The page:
Babies just don’t get much cuter than the newest arrivals born at Lee Richardson Zoo. Ember, the zoo’s female red panda, gave birth to two male cubs on July 19th. And although they won’t be ready to leave the nest box for their public debut for another 8-10 weeks, the first time mother is doing a wonderful job of caring for these two balls of adorable red fluff. Red panda cubs weigh less than two grams at birth, open their eyes at 17-18 days, and begin to eat solid food between 4- 4 ½ months.
Even the adults are irresistibly cute, with their teddy bear face, house cat-sized body covered in long, thick rust-red fur, and a bushy, ringed raccoon-like tail. Superb climbers, they can descend trees head first like a squirrel thanks to a special rotating ankle joint.
In the wild, red pandas are solitary and are found from Nepal to Burma, and into Central China. They are listed as Vulnerable by the IUCN, primarily as a result of destruction of their habitat for human development. In zoos accredited by the Association of Zoos and Aquariums (AZA), this species is managed by a Species Survival Plan (SSP) in order to maintain a genetically diverse population. Ember, who arrived at the zoo in 2011, was introduced this past winter to her new mate Hammy, a spunky two year old male who arrived in 2012. With careful planning and skilled attention from the keeper staff, the two hit it off and produced a litter of two cubs. Sadly, Hammy passed away unexpectedly shortly after the birth of the cubs from a congenital heart defect. He had shown no signs of his ailment prior to his death. Zoo staff was able to take some comfort from the fact that he left his legacy through the two cubs.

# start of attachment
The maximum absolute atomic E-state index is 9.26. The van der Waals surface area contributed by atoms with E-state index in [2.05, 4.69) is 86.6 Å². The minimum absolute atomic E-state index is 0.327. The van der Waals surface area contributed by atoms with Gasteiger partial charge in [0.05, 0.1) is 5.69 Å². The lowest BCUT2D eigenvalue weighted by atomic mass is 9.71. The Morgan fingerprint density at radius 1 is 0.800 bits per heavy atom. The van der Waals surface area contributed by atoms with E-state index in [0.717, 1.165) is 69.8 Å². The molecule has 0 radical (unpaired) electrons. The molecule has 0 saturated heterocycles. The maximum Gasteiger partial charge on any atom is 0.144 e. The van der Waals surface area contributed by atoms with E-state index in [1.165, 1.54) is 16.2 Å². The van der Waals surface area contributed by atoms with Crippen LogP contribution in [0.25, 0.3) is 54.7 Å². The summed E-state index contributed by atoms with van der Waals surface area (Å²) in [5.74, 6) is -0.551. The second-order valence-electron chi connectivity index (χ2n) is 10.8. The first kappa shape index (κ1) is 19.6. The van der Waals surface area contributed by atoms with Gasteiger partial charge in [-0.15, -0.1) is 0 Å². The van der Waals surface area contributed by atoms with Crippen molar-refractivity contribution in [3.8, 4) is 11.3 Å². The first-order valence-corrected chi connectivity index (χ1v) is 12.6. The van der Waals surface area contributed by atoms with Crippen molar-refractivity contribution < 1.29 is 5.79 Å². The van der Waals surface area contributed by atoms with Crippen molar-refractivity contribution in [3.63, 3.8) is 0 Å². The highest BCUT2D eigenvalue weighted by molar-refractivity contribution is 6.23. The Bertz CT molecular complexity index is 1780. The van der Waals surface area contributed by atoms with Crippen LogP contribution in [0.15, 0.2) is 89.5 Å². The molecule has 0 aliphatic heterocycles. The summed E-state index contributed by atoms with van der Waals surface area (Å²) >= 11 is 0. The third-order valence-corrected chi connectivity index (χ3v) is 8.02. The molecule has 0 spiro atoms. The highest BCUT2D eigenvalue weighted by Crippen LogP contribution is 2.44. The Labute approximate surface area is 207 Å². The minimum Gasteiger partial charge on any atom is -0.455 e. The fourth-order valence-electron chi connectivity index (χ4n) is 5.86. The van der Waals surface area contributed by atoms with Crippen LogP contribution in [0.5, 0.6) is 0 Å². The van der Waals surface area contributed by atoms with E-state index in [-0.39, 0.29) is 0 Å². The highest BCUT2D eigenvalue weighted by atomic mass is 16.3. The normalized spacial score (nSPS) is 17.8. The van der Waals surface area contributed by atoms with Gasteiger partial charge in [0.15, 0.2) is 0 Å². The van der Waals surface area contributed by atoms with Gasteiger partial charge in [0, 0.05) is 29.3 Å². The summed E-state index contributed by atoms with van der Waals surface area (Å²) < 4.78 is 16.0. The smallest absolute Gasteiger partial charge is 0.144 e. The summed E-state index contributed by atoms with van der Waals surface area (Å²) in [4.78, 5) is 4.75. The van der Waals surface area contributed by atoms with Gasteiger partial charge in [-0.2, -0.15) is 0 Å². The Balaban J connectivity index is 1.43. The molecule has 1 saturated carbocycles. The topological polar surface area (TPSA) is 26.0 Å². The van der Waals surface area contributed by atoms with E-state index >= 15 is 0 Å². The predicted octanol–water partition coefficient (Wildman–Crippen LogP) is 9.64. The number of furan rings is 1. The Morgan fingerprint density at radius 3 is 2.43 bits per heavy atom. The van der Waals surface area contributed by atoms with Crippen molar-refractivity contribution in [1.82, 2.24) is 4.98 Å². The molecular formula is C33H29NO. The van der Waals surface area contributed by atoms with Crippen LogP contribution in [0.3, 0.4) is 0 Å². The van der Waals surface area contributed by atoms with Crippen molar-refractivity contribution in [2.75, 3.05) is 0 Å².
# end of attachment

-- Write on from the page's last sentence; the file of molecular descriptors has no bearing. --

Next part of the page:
Although the panda cubs will not be on display for up to two months, when Ember is inclined to leave them alone, she will be given access to her yard, and may occasionally take a break from cub care and venture outside. Zoo guests can also visit Firecracker, our 22 year old male who currently holds the longevity record for red pandas in the SSP. The previous record was 19 years and four months. Firecracker, who turned 22 on July 3rd, takes his time getting around, and has given up climbing trees, but enjoys strolling around his exhibit, napping in his outdoor nest box, and relaxing in his air conditioned den. Both panda exhibits are located inside Wild Asia. Until the little ones venture out, zoo staff will share baby pictures as they become available.